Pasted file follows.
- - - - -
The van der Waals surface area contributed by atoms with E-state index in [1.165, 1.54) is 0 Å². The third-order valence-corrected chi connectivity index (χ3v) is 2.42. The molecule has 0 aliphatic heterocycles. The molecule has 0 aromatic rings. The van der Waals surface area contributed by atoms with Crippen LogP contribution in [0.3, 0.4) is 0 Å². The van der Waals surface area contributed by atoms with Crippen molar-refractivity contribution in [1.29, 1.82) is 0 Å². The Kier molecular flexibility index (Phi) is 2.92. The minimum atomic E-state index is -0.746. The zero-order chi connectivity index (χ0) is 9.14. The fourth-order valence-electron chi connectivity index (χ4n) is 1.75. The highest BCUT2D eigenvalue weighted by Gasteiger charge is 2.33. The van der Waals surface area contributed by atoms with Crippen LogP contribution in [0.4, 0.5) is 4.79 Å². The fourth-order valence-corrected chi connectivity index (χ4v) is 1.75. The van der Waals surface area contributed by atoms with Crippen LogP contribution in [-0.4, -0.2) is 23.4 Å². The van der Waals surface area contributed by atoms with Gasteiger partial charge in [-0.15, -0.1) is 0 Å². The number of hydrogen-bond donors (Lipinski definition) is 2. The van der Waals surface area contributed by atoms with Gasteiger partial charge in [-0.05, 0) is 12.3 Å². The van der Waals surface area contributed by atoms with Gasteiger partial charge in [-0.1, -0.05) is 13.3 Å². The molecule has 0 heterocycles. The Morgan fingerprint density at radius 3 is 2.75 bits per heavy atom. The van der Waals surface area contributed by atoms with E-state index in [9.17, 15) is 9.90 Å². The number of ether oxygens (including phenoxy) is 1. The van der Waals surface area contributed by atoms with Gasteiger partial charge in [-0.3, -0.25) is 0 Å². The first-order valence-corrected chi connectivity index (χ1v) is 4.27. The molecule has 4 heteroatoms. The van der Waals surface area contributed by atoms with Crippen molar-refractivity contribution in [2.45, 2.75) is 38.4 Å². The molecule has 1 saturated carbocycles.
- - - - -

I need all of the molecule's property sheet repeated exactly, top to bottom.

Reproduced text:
The van der Waals surface area contributed by atoms with E-state index in [1.165, 1.54) is 0 Å². The third-order valence-corrected chi connectivity index (χ3v) is 2.42. The molecule has 0 aliphatic heterocycles. The molecule has 0 aromatic rings. The van der Waals surface area contributed by atoms with Crippen LogP contribution in [0.3, 0.4) is 0 Å². The van der Waals surface area contributed by atoms with Crippen molar-refractivity contribution in [1.29, 1.82) is 0 Å². The Kier molecular flexibility index (Phi) is 2.92. The minimum atomic E-state index is -0.746. The zero-order chi connectivity index (χ0) is 9.14. The fourth-order valence-electron chi connectivity index (χ4n) is 1.75. The highest BCUT2D eigenvalue weighted by Gasteiger charge is 2.33. The van der Waals surface area contributed by atoms with Crippen LogP contribution in [0.4, 0.5) is 4.79 Å². The fourth-order valence-corrected chi connectivity index (χ4v) is 1.75. The van der Waals surface area contributed by atoms with Crippen LogP contribution in [-0.4, -0.2) is 23.4 Å². The van der Waals surface area contributed by atoms with Gasteiger partial charge in [-0.15, -0.1) is 0 Å². The number of hydrogen-bond donors (Lipinski definition) is 2. The van der Waals surface area contributed by atoms with Gasteiger partial charge in [-0.05, 0) is 12.3 Å². The van der Waals surface area contributed by atoms with Gasteiger partial charge in [-0.1, -0.05) is 13.3 Å². The molecule has 0 heterocycles. The Morgan fingerprint density at radius 3 is 2.75 bits per heavy atom. The van der Waals surface area contributed by atoms with E-state index in [9.17, 15) is 9.90 Å². The number of ether oxygens (including phenoxy) is 1. The van der Waals surface area contributed by atoms with Gasteiger partial charge in [-0.3, -0.25) is 0 Å². The first-order valence-corrected chi connectivity index (χ1v) is 4.27. The molecule has 4 heteroatoms. The van der Waals surface area contributed by atoms with Crippen molar-refractivity contribution in [2.45, 2.75) is 38.4 Å². The molecule has 1 saturated carbocycles.